With 40 days to go to school in Ontario, when two million children would normally enter their new classrooms ready to learn, parents, teachers and education leaders all want to know: What’s the best way to restart safely?
As the science on COVID and children continues to evolve, five months after the onset of the global pandemic, there are reassuring signals that most children do not get very sick and severe cases are rare. And while we wait for clear answers about how children catch and transmit the disease, lessons learned from cities and countries that have kept children in school provide clues.
“Young children who are not infants tend to be milder; we have a lot of data on this around the world, ”said Dr Ari Bitnun, infectious disease physician at the Hospital for Sick Children.
“With regard to the acquisition and transmission of disease… there is a signal that children are less likely to be infected. But we don’t have the final answer. Only time we say it.
So far, evidence suggests that children do not appear to be super-spreaders of COVID-19 – a finding that may provide relief to some worried parents, said Dr Lindy Samson, infectious disease physician and chief of staff at the Children’s Hospital of Eastern Ontario (CHEO).
“It’s different from the flu or the common cold,” she said, noting that it was based on the best evidence available to date. “Young children are not the emitters of COVID in our community.”
It is less clear how much COVID-19 is transmitted by children, but there is new evidence that they are less likely to pass it to others than to adults, especially if they are under 10 years old.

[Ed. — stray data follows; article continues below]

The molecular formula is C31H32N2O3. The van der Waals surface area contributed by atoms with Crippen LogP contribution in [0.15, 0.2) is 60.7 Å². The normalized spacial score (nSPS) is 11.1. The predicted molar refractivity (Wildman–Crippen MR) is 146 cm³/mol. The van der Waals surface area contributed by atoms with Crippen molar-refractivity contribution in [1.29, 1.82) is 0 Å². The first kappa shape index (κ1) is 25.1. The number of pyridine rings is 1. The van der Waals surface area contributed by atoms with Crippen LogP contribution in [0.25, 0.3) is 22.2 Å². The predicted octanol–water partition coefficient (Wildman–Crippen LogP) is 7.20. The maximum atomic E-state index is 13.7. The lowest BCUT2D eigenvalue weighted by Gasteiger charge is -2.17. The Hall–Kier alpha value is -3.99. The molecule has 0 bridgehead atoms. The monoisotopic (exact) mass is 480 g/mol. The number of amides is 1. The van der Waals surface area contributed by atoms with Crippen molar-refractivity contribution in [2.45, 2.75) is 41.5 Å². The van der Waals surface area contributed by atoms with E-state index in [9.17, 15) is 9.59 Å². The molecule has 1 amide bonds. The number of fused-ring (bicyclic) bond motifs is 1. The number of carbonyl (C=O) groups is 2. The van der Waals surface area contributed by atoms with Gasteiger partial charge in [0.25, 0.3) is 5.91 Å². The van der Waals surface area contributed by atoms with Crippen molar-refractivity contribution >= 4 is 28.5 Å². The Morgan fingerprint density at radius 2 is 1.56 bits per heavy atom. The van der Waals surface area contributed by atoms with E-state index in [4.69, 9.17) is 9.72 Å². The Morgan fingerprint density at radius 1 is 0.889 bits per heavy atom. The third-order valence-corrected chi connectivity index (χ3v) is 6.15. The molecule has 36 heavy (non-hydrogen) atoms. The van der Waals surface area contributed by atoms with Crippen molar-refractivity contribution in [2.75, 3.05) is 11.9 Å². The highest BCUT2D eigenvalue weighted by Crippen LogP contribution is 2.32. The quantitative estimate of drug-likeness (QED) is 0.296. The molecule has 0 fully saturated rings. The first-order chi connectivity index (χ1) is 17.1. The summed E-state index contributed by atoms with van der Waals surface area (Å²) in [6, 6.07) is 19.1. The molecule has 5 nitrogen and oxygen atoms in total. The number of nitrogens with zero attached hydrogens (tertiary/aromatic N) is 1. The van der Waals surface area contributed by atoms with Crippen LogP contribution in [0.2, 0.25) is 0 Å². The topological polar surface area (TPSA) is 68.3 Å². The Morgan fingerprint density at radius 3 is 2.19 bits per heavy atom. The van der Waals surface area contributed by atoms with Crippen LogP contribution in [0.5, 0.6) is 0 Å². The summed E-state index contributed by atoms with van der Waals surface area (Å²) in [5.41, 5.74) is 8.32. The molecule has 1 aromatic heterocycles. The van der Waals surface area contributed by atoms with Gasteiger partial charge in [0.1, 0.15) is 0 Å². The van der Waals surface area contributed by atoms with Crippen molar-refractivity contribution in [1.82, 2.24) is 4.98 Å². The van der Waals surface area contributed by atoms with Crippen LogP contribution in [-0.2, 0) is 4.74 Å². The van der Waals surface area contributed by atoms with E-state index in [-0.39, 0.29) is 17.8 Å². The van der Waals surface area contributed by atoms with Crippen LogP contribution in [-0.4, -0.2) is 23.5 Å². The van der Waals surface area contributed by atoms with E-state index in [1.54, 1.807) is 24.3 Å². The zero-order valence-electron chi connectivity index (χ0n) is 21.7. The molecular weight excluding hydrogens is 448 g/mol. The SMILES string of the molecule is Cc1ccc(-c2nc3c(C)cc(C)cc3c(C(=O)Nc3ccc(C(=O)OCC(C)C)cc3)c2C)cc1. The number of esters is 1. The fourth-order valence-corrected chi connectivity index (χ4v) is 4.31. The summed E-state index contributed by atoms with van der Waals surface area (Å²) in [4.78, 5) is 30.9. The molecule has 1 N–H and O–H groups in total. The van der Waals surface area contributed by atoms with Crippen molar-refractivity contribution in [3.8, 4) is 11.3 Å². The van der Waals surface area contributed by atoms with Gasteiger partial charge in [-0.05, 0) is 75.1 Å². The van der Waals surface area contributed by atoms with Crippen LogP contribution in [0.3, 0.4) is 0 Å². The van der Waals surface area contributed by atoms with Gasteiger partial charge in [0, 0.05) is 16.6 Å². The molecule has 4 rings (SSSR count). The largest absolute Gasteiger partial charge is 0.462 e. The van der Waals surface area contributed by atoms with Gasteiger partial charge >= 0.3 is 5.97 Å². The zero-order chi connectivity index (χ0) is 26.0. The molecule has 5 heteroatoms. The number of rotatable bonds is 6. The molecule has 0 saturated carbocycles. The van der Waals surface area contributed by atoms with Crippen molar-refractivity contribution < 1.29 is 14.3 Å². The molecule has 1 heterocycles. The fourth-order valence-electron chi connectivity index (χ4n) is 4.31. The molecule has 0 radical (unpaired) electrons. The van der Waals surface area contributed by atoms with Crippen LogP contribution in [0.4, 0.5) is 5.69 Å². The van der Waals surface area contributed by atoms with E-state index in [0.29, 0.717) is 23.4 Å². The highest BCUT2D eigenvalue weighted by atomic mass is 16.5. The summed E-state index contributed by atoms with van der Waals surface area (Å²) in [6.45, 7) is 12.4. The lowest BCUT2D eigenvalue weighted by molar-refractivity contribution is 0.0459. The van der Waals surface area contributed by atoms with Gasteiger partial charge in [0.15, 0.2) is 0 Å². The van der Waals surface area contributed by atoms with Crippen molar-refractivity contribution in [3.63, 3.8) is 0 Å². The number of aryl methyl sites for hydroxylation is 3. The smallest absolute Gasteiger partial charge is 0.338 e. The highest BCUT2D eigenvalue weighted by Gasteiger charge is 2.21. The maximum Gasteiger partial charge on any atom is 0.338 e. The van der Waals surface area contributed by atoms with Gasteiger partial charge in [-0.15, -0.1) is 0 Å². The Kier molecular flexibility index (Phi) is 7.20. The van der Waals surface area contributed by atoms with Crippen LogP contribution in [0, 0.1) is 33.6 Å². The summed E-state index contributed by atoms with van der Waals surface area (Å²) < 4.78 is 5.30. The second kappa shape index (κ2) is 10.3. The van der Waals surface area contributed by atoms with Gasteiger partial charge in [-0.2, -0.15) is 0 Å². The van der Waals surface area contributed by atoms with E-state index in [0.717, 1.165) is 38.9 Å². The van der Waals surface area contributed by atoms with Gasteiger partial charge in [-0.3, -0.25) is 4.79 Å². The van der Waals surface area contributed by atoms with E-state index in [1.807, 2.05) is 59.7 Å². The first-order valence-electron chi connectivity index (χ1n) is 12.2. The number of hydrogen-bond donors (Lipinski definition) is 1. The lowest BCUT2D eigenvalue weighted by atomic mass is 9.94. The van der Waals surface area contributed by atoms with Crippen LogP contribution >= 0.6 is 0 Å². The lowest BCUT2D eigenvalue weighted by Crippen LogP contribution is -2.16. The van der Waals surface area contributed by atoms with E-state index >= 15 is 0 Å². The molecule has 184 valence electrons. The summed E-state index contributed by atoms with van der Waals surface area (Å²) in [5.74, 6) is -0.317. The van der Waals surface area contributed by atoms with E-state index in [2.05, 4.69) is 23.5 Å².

A recent review of 33 studies from around the world of infections in children in school, daycare and home found that this was the clear message, from Scandinavia to Singapore.
Sarah Neil-Sztramko, assistant professor at McMaster University and one of the review’s leaders, said it got “a little more mixed” as children get older.
The outbreaks linked to the reopening of schools in Israel have recently made headlines. But the published reports her team reviewed came from high schools that opened during a heat wave, with air conditioning and no masks or physical distancing, she said.
There are limitations with “emerging data” from countries like South Korea, Australia and France, she added, such as small sample sizes. There are no published reports on Canadian schools and daycares yet. Only 13 of the studies have been peer reviewed, the gold standard among scientific papers, where they are independently reviewed by other experts in the field.
“But what comforts us is the consistency that we see in the studies,” said Neil-Sztramko. The results were the same regardless of the amount of community transmission. Some reports even came from the pre-lockdown, when no public health measures like masks were required in schools.
Outbreaks in schools and daycares were more likely to be attributed to adults, Neil-Sztramko added, as in a private school in Chile after a week of parent-teacher interviews. She hopes we can learn from some of the mistakes made elsewhere.
“That it’s not fair to reopen the game in free-to-play mode, we have to make sure that we have measures in place as well,” said Neil-Sztramko. “Children are not immune to epidemics, but with thoughtful measures in place I think it gives us more confidence that we can reopen schools safely.”